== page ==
13:15 – Proceed to the top floor, knock on each door before entering and hoover the carpets. Clean windows, polish rose quartz protection pieces on the windowsills and replace in correct position and orientation.
15:00 – Return to lower storey and because this is a three monthly visit, clean the guardian lion statues at the entrance and exit. This is soft detergent wash, mind their pits and testicles and make sure they are dried thoroughly. Even stone lions hate to be wet.
During the above, avoid contact with Sir Malcolm or any houseguests.
Pristine Christine handed the hoover to Maria and used the agreed code to knock on the heavy yew door. Knock knock knock … knock knock … knock.
The door swung open with a heavy groan. Pristine Christine fought the usual urge to oil the hinges. Sir Malcolm liked the door to creak at a theatrical volume.
Pristine Christine crossed the spell-laden threshold with closed eyes and stiff back. The second ward slid over her, parting like a mist of scented oil. Lavender, sage and peppermint and … something else. An acidic whiff like vinegar. Something was a bit wrong. Pristine Christine looked left and right at the chain of barrels set against the inside of the exterior wall.
Second ward must need topping up.
Maria blundered through the doorway behind her with her usual elephantine grace. How can someone so small take up so much space.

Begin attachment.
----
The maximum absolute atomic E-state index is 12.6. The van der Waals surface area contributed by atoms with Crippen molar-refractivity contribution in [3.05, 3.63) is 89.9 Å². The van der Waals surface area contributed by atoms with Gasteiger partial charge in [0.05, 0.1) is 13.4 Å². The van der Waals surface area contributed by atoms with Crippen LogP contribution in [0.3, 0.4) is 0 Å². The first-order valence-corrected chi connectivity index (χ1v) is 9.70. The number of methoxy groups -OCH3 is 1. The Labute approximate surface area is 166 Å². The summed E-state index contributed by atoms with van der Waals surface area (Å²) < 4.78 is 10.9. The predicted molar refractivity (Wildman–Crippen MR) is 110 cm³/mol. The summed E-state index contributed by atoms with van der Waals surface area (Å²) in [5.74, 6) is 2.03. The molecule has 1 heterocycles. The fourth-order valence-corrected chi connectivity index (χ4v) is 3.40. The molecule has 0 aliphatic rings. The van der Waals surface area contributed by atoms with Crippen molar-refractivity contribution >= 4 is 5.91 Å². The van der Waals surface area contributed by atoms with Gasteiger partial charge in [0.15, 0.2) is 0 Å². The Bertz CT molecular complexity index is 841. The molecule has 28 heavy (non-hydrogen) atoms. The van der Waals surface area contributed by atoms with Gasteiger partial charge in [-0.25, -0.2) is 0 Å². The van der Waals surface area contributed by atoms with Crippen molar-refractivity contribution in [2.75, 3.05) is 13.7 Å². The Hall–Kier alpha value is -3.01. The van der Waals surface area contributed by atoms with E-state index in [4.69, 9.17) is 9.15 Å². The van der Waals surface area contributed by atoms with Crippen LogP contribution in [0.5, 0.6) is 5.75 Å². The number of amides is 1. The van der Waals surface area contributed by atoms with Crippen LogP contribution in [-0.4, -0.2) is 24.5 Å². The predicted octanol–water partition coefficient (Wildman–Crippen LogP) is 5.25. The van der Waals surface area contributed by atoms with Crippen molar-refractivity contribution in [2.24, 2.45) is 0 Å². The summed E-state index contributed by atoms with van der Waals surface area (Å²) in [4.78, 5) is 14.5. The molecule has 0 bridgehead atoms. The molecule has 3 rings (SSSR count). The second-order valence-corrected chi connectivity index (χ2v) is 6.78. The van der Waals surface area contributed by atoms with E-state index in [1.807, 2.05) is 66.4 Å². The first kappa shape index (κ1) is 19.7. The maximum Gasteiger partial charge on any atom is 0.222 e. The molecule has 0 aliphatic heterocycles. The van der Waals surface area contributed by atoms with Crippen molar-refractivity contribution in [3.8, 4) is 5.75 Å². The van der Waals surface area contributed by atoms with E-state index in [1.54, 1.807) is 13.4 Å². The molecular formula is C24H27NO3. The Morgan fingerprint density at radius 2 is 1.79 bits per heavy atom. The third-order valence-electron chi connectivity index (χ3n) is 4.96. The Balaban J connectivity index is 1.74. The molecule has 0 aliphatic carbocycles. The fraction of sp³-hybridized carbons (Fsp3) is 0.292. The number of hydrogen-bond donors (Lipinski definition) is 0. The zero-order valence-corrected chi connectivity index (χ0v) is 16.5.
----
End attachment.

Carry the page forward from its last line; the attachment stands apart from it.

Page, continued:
“Coo-ee! Anyone home!”
“Shush!” Pristine Christine hissed urgently. And make so much noise.
“Reee-lax you old tight arse. He’s never home.”
Pristine Christine did not deign to answer to ‘tight arse’ although Maria had certainly called her worse over the years.
“Right then. You start in the front drawing room.” Said Pristine Christine starting the checklist run-through.
“Yeah, yeah. And you’ll check the zoo room for escaped whatevers and we’ll meet in the kitchen at 9:15. Same routine every bloody Wednesday.”
“Routines are efficient,” Pristine Christine gave her standard reminder to Maria’s standard challenge. “Get the job done right and get the job done quickly.” And routines keep us safe in this place.
Maria made mealy-mouthed sulky noises back at her sister and then stopped.
“What?” asked Pristine Christine. A flicker of movement in her peripheral vision at head height. She snapped around and grabbed a green tree snake behind its head. Its beautiful green coils were looped around the bannister. Not a venomous or even hostile species, but one could never be too careful in the house of Sir Malcolm Reynolds.
“Hello my lovely. Hope I didn’t grab you too tightly. Were you going on an adventure? Let’s get you back to your nice warm terrarium.”
Maria grumbled off to the front drawing room dragging her hoover, mop and bucket. Pristine Christine firmly unwound the green tree snake from the bannister keeping his coils away from her forearm and headed for the menagerie in a glass conservatory at the back of the house. She backed through the thick clear strips of plastic that formed the first of two doorways. These wards smelt strange too. As though they had gone a bit stale.
Surrounded by lush green fronds and leaves as large as elephant ears, Pristine Christine located the snake’s empty terrarium and popped it on the branch inside. With surprising swiftness it surged for the nearest open edge just as Pristine Christine neatly shut the lid on it. The lid rose as it pushed against it. Pristine Christine secured the flimsy catch just in time.